Of course, you are aware that after that, by all family laws, Elfrida was obliged to shake him. She did, and burst into tears. He looked at her for a moment and - but no - tears are unmanly. I would not betray the weakness of my hero. Let us draw a veil, or take a turn round the castle and come back to them presently.

'The House of Arden', although fun, is not as quite as good as 'Five Children and It' or 'The Phoenix and the Carpet' or her masterpieces 'The Railway Children', or the stories about the Bastable children 'The Would-Be-Goods' or 'The Treasure Seekers'.  I have an especial fondness for 'The Enchanted Castle'. This has a chilling episode in which the children dress up brooms and brushes in hats and coats to be the audience for their play. These creatures, which the children call Ugly-Wugglies, come alive and chase them. Scary.
I wonder how much E Nesbit is read by modern children. I like to think, and hope, that she is part of every English child's literary luggage.

Re: E Nesbit (1858-1924)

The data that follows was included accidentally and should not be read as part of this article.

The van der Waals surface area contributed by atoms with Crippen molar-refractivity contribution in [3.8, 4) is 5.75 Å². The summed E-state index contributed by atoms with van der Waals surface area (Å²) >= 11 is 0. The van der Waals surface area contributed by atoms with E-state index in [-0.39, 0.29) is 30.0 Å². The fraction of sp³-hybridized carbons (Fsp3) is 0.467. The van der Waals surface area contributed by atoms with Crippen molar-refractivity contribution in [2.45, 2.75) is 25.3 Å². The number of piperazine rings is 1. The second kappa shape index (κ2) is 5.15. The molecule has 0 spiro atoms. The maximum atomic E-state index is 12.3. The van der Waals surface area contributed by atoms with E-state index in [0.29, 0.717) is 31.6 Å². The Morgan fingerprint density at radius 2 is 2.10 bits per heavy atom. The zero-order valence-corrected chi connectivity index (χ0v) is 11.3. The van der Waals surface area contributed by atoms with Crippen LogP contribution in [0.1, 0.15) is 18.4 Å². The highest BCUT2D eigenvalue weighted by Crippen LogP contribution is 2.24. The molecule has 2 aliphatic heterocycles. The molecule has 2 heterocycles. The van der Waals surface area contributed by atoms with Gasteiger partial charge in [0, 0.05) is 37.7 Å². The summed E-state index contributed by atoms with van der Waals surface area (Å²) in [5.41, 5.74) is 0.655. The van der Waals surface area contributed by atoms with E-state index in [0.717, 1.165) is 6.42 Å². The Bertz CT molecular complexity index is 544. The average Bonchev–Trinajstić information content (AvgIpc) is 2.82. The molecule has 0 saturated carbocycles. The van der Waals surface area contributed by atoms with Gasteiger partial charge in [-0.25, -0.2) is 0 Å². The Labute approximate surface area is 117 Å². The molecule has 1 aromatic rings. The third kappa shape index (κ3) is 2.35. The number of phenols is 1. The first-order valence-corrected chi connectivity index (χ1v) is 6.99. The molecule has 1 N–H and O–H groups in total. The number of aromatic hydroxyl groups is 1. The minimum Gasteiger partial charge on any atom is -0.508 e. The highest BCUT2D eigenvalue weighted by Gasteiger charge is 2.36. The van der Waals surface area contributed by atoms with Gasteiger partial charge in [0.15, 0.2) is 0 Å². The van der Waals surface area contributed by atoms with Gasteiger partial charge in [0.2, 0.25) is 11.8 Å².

Mikeharvey wrote:
I wonder how much E Nesbit is read by modern children. I like to think, and hope, that she is part of every English child's literary luggage.

I can assure you she isn't. Our daughter is now nearly 14, and no-one in her class would have so much as heard of Edith Nesbit, or any of the other classic children's authors we used to take for granted.

Yes, I'm afraid you hope in vain, Mike, though having been a schoolboy not that long ago myself I can vouch that she is at least still read by some children, which is more than one can say for other great authors of children's books who have fallen further by the wayside. I didn't read Nesbit as a child, but I am catching up as an adult.

My son, admittedly now 26 and perhaps no longer to be considered a child though he still reads books like Roald Dahl's Matilda and is very fond of the Harry Potter books, loved Five Children and It when I read it to him in his youth.   Perhaps these sort of books, as with books like Swallows and Amazons and Doctor Doolittle, are books better read to younger children rather than expecting them three or four years later to read them themselves.  

These older classics were books I read to them; I don't know if they revisited them later or not.  Louis was interested when I bought second-hand the other day another Ransome book - We didn't mean to go to Sea - but whether either of us will ever read it is another matter.